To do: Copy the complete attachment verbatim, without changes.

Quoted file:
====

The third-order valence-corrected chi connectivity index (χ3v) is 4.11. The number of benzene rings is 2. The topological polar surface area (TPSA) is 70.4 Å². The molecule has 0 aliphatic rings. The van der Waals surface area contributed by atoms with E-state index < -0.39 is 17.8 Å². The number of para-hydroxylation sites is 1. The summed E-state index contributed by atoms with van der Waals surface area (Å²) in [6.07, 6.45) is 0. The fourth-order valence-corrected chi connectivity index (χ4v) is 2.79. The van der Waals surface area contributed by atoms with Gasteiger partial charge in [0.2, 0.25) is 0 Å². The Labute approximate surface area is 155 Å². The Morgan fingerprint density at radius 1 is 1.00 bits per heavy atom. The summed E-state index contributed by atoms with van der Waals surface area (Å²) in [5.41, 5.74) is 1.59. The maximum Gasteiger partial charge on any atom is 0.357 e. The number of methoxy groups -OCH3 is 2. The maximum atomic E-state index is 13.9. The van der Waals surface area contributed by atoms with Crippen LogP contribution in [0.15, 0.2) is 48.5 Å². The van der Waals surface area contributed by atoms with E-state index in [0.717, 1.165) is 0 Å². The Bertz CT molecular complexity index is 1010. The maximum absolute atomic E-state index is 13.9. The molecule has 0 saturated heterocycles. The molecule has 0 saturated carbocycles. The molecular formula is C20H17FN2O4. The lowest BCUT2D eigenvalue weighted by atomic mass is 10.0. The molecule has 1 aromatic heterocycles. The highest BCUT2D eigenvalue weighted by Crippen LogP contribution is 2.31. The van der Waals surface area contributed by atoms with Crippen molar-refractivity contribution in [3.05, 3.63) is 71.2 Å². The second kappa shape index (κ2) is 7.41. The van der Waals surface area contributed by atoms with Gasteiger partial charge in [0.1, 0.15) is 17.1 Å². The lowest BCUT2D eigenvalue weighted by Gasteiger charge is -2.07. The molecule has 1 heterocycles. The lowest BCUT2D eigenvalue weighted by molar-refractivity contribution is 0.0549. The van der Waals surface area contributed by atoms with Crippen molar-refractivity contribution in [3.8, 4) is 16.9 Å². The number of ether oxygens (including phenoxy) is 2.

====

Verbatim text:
The third-order valence-corrected chi connectivity index (χ3v) is 4.11. The number of benzene rings is 2. The topological polar surface area (TPSA) is 70.4 Å². The molecule has 0 aliphatic rings. The van der Waals surface area contributed by atoms with E-state index < -0.39 is 17.8 Å². The number of para-hydroxylation sites is 1. The summed E-state index contributed by atoms with van der Waals surface area (Å²) in [6.07, 6.45) is 0. The fourth-order valence-corrected chi connectivity index (χ4v) is 2.79. The van der Waals surface area contributed by atoms with Gasteiger partial charge in [0.2, 0.25) is 0 Å². The Labute approximate surface area is 155 Å². The Morgan fingerprint density at radius 1 is 1.00 bits per heavy atom. The summed E-state index contributed by atoms with van der Waals surface area (Å²) in [5.41, 5.74) is 1.59. The maximum Gasteiger partial charge on any atom is 0.357 e. The number of methoxy groups -OCH3 is 2. The maximum atomic E-state index is 13.9. The van der Waals surface area contributed by atoms with Crippen LogP contribution in [0.15, 0.2) is 48.5 Å². The van der Waals surface area contributed by atoms with E-state index in [0.717, 1.165) is 0 Å². The Bertz CT molecular complexity index is 1010. The maximum absolute atomic E-state index is 13.9. The molecule has 0 saturated heterocycles. The molecule has 0 saturated carbocycles. The molecular formula is C20H17FN2O4. The lowest BCUT2D eigenvalue weighted by atomic mass is 10.0. The molecule has 1 aromatic heterocycles. The highest BCUT2D eigenvalue weighted by Crippen LogP contribution is 2.31. The van der Waals surface area contributed by atoms with Crippen molar-refractivity contribution in [3.05, 3.63) is 71.2 Å². The second kappa shape index (κ2) is 7.41. The van der Waals surface area contributed by atoms with Gasteiger partial charge in [0.1, 0.15) is 17.1 Å². The lowest BCUT2D eigenvalue weighted by Gasteiger charge is -2.07. The molecule has 1 heterocycles. The lowest BCUT2D eigenvalue weighted by molar-refractivity contribution is 0.0549. The van der Waals surface area contributed by atoms with Crippen molar-refractivity contribution in [3.8, 4) is 16.9 Å². The number of ether oxygens (including phenoxy) is 2.